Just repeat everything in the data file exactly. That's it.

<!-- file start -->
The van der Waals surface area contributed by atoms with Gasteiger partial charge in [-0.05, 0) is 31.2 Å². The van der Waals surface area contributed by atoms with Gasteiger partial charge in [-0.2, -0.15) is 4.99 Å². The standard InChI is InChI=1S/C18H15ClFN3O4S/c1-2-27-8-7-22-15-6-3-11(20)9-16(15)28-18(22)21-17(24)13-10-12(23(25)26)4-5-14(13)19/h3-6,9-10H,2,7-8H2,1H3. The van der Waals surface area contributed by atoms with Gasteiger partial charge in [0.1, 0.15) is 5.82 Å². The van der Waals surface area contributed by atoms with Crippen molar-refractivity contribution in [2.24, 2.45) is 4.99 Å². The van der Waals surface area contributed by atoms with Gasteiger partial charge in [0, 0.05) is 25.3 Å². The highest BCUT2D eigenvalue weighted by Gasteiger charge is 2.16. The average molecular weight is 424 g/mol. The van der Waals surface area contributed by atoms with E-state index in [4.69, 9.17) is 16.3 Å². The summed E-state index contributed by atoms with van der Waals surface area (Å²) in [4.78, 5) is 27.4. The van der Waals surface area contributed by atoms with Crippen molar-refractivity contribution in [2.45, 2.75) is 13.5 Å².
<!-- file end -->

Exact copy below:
The van der Waals surface area contributed by atoms with Gasteiger partial charge in [-0.05, 0) is 31.2 Å². The van der Waals surface area contributed by atoms with Gasteiger partial charge in [-0.2, -0.15) is 4.99 Å². The standard InChI is InChI=1S/C18H15ClFN3O4S/c1-2-27-8-7-22-15-6-3-11(20)9-16(15)28-18(22)21-17(24)13-10-12(23(25)26)4-5-14(13)19/h3-6,9-10H,2,7-8H2,1H3. The van der Waals surface area contributed by atoms with Gasteiger partial charge in [0.1, 0.15) is 5.82 Å². The van der Waals surface area contributed by atoms with Crippen molar-refractivity contribution in [2.24, 2.45) is 4.99 Å². The van der Waals surface area contributed by atoms with Gasteiger partial charge in [0, 0.05) is 25.3 Å². The highest BCUT2D eigenvalue weighted by Gasteiger charge is 2.16. The average molecular weight is 424 g/mol. The van der Waals surface area contributed by atoms with E-state index in [4.69, 9.17) is 16.3 Å². The summed E-state index contributed by atoms with van der Waals surface area (Å²) in [4.78, 5) is 27.4. The van der Waals surface area contributed by atoms with Crippen molar-refractivity contribution in [2.45, 2.75) is 13.5 Å².